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Sunbelt cities revisited.

Sunbelt Cities Revisited

Ten years ago, in the March-April 1980 issue of this Review, eleven articles were published as a special issue on Sunbelt cities. At that time, Texans were witnessing the beginning of a migration boom that was expected to last for the foreseeable future. Migration was swelling the population of the state so quickly that the construction industry could hardly meet the demand for new homes. Housing and real estate prices rose at unsustainable rates.

In those days, we attributed this influx to "amenities" such as mild weather and to business factors such as lower taxes, less unionization and the availability of energy. We called the northern industrialized states the "Rustbelt" and predicted their continued decline. When the boom ended in the mid-1980s, it was difficult to explain the reversal in terms of these long-range trends. Certainly the northern winters hadn't gotten any warmer.

The lead article of the March-April 1980 issue contributed to the popular perception of the North as withering away, all its young, educated people moving south to escape bad weather and high taxes. In it, Martin T. Katzman and John W. Sommer described a sample of large Sunbelt and Frostbelt cities in terms of social and demographic statistics. Some of their results have been reproduced in "Frostbelt and Sunbelt Cities, 1970-77," which appears on page 4.

With all of the difficulties the Sunbelt has encountered since the bust, one might expect that the same statistics compiled today would tell a different story. To determine whether a reversal in the indicator statistics had taken place, I compiled the statistics shown in the table below from the latest edition of the City and County Data Book.

Comparison of the tables reveals that the interpretations of the data originally made by Katzman and Sommer are still relevant:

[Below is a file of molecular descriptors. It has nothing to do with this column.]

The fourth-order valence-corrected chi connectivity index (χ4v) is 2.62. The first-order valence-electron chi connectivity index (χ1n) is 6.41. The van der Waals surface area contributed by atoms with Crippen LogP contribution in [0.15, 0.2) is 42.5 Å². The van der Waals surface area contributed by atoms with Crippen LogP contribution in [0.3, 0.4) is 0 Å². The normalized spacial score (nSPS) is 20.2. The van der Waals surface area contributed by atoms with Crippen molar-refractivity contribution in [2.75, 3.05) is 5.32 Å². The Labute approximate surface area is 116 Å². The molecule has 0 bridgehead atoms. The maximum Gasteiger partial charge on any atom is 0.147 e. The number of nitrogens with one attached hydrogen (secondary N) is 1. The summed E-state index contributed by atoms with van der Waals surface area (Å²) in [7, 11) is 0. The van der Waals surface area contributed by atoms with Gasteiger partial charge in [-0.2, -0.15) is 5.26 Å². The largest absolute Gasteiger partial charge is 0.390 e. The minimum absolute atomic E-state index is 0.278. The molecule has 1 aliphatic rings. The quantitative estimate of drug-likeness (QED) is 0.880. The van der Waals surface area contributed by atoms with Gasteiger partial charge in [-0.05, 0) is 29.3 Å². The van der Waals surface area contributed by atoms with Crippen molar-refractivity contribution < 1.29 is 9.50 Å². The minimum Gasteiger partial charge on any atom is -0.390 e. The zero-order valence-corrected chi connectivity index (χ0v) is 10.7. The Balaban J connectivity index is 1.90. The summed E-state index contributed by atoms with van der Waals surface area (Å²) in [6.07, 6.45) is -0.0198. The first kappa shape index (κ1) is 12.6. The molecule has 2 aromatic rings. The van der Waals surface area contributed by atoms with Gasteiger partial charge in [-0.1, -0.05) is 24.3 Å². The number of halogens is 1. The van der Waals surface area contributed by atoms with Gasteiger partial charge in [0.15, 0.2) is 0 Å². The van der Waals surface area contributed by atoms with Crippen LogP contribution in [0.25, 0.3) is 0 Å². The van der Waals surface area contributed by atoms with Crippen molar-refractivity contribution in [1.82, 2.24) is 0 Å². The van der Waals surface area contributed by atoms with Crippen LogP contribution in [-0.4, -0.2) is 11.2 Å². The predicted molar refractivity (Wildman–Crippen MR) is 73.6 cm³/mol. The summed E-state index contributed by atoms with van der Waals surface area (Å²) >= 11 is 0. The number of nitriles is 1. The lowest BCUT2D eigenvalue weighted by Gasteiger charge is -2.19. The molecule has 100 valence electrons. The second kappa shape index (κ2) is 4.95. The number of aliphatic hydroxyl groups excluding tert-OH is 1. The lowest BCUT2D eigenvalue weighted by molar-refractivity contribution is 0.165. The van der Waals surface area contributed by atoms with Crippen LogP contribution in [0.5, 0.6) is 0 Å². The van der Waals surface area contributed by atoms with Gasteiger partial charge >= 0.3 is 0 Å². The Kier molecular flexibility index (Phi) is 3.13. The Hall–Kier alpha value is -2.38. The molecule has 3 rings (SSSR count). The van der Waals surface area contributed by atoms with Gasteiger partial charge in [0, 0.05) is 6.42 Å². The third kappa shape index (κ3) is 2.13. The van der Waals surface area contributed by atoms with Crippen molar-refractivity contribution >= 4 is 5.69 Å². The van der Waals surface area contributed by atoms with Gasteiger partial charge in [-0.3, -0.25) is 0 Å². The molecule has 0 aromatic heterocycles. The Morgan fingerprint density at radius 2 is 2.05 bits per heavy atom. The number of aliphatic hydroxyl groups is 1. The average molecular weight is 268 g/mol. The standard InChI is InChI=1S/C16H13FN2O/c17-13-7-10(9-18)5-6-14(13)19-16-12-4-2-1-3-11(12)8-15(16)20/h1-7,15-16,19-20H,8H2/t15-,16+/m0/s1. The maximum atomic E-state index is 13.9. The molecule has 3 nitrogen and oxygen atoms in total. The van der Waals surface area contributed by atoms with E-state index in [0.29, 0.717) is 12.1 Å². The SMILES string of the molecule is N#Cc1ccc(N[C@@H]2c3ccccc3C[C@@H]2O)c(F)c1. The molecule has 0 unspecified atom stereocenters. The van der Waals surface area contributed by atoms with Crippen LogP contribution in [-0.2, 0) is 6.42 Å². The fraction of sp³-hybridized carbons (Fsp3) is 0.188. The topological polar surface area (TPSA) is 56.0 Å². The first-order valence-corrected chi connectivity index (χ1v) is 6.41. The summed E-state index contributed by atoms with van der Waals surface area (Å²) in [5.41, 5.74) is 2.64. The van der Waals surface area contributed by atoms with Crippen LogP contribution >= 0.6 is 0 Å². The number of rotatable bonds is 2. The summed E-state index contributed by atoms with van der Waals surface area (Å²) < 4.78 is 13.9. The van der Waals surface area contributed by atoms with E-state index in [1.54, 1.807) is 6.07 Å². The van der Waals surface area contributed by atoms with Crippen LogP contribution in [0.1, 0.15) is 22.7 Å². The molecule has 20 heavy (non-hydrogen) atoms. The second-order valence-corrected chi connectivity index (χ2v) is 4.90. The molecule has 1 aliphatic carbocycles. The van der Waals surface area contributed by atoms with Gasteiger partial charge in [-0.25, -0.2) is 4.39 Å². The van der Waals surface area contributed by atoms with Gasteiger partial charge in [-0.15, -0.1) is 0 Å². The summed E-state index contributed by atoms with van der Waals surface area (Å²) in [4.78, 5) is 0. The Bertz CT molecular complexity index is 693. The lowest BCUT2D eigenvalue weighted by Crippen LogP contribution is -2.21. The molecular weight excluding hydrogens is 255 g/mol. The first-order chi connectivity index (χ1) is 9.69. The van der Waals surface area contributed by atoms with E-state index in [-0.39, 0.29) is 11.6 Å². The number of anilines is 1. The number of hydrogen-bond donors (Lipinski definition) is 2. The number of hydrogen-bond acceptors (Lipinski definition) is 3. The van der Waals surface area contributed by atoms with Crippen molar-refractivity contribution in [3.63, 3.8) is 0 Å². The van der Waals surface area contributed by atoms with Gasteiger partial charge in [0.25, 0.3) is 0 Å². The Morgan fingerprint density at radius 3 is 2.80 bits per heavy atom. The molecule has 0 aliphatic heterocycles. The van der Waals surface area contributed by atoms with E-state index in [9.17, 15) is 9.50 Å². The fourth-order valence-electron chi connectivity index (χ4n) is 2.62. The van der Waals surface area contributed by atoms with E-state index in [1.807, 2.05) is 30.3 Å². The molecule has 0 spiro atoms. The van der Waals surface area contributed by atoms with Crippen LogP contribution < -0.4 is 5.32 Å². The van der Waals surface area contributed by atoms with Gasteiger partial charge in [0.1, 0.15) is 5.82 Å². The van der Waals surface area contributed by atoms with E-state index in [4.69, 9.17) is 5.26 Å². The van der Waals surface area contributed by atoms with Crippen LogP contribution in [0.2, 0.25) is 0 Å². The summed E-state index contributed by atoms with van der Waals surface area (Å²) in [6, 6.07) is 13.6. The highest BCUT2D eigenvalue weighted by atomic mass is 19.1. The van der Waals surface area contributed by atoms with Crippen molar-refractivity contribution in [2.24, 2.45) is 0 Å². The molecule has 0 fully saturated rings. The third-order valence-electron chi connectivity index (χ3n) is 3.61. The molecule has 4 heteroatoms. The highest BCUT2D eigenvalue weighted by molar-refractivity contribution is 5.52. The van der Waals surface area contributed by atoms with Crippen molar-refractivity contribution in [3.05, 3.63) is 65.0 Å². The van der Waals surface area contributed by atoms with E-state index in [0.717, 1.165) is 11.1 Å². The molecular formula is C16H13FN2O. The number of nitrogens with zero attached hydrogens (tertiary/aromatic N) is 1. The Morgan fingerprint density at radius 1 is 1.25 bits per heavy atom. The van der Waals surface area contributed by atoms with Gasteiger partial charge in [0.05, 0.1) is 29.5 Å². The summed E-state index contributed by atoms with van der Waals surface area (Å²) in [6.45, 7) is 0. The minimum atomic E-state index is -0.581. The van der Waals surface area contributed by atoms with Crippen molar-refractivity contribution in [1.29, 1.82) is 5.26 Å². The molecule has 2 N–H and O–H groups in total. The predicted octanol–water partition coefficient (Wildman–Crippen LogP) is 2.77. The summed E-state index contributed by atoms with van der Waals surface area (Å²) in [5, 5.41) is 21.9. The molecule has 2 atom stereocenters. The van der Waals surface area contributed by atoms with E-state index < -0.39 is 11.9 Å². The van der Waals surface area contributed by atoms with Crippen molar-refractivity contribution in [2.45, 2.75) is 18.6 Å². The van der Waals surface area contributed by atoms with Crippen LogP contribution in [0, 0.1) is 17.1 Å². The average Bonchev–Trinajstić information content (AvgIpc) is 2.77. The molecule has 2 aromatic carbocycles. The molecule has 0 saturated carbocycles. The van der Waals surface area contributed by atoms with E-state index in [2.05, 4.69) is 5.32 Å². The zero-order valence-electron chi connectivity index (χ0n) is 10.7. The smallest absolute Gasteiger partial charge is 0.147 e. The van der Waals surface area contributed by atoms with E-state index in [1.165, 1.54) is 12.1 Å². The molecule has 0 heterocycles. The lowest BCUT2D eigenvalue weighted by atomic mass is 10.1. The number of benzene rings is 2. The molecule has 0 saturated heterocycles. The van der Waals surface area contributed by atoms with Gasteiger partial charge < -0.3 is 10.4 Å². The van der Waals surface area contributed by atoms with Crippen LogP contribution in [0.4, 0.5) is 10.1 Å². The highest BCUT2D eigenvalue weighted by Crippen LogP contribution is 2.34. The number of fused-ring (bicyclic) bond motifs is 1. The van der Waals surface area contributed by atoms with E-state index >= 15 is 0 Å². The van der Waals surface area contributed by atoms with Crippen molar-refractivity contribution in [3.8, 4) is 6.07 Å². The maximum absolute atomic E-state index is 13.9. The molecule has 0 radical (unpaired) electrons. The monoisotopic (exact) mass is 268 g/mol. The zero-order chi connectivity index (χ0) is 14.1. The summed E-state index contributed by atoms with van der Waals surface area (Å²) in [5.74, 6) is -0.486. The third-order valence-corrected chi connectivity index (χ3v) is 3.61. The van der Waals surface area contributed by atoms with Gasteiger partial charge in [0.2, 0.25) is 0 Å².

* Frostbell cities have a higher portion of minorities than Sunbelt cities.

* Educational attainment is lower in Frostbelt cities than it is in Sunbelt cities.

* Per capita income is lower in Frostbelt cities than it is in Sunbelt cities.

* Frostbelt cities have a higher per capita city tax burden than Sunbelt cities.

In fact, in some cases, the differences between Sunbelt and Frostbelt are even more compelling today than they were in 1980. The social and demographic statistics for the Sunbelt describe a region with even more positive attributes today than in 1980. The primary change has been a restructuring of the Sunbelt economy away from resource-based industries and toward services and manufacturing. This trend has been most evident in Texas, where the oil and gas extraction and related industries have shrunk to a fraction of their earlier size.

With the most difficult period of the transition probably behind us, a new Texas economy is taking shape. Some of the growth in this new economy will come from a renewed stream of migration into Texas, fueled in part by the same amenities and positive business factors that fueled the migration of the early eighties. The Sunbelt has a greater competitive advantage today than it had ten years ago. As long as the U.S. economy continues on its current path of expansion, the Texas economic forecast calls for continued growth at rates that could once again surpass those of the country as a whole.
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Title Annotation:reconsideration of studies done on Sunbelt and Frostbelt areas
Author:Olson, Jerry
Publication:Texas Business Review
Date:Apr 1, 1990
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